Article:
Part of the Series
Climate Disruption Dispatches
The warming of planet Earth continues apace, and the ramifications become ever more stunning with each passing month. While no single meteorological event or phenomenon can be attributed solely to human-caused climate disruption, this is now nearly always the leading cause of the event, or at the very least a major contributing factor.
Recent data from the World Meteorological office showed that 2018 was the fourth warmest on record, making the last four years the hottest four years in Earth’s recorded history.
On that note, it is worth remembering that the single worst mass extinction event in Earth’s history, the “Great Dying” that happened 252 million years ago and took out as much as 96 percent of all marine species and two-thirds of terrestrial life, occurred due to rapid planetary warming.
Another feedback loop has been discovered in the Arctic, this time in Greenland, where it was recently reported that melting glaciers are yet another source of methane.
It was also recently revealed that Greenland saw an “unprecedented” loss of ice over the last two decades. Another study by a US research team had shown that the decade of 2004-13 experienced more sustained and intense melting there than during any other 10-year period in the 350-year record. This means that Greenland is contributing more to sea level rise than previously understood, adding more than at any other time that record keeping has existed. Melt water runoff there has increased 50 percent since the industrial revolution began.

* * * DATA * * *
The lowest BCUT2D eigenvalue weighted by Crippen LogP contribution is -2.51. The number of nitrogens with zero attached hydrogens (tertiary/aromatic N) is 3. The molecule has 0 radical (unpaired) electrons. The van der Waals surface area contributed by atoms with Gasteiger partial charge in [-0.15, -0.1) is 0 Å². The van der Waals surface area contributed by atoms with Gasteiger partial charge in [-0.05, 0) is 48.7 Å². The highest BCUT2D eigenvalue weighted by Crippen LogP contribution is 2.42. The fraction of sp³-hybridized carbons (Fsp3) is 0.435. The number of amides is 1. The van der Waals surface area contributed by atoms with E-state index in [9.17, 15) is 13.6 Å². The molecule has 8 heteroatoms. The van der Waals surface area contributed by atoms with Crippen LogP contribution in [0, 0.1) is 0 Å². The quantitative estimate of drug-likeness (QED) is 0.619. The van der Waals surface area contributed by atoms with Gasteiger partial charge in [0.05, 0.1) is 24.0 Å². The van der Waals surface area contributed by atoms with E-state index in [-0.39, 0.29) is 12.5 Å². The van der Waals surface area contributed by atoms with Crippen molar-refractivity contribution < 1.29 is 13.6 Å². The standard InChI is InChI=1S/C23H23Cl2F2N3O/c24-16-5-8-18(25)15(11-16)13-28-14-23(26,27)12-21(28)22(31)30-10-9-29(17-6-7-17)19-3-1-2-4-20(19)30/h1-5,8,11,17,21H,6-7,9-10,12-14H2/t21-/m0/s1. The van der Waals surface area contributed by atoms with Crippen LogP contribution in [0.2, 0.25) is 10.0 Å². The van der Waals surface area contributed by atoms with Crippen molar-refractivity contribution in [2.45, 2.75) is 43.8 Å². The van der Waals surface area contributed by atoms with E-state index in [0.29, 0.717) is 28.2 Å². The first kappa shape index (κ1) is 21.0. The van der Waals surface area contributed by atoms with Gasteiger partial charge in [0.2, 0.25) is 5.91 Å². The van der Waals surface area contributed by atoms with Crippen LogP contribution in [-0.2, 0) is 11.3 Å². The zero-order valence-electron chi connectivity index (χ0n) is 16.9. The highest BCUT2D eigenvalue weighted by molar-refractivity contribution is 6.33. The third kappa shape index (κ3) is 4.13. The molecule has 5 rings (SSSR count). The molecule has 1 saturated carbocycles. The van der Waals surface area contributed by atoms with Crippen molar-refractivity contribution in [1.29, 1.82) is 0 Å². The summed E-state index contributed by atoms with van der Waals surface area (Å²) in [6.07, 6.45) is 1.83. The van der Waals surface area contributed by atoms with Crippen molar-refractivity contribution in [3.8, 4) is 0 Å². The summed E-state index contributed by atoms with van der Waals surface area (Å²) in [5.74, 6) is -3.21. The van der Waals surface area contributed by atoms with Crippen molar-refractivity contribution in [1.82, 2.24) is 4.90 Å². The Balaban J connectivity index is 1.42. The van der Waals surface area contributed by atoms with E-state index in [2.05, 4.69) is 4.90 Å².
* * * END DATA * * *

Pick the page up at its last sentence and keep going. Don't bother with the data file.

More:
Also recently, and even more shocking, ice loss from the Antarctic has sextupled since just the 1970’s, according to another study. This means ice loss has accelerated 480 percent in the last four decades. The study underscored how the gigantic East Antarctic ice sheet is already a giant contributor to sea level rise. This is alarming, given that this region was previously expected to be the last area that would succumb to melting. Eric Rignot from the University of California, Irvine, the lead author of the study, told CNN, “Antarctica is melting away.”
Dear readers, take a deep breath, and keep reading. We must be aware of the reality of this crisis, if we are to behave accordingly.
A scientist returning to the Puerto Rican rainforest recently found that 98 percent of all the ground insects had disappeared since he was there 35 years ago. The scientist, Brad Lister, told The Guardian: “We are essentially destroying the very life support systems that allow us to sustain our existence on the planet, along with all the other life on the planet. It is just horrifying to watch us decimate the natural world like this.”
His findings come on the heels of other disturbing studies that have revealed crashing insect populations in other places around the world. Lister has warned of an “ecological Armageddon” from these crashes.
Meanwhile, increasing temperatures alone are already threatening to decimate US crop yields. Farmer’s livelihoods are at risk as warmer temperatures, drought and floods combine to disrupt agricultural productivity. In addition to farmers struggling to make a living, food prices will, of course, escalate.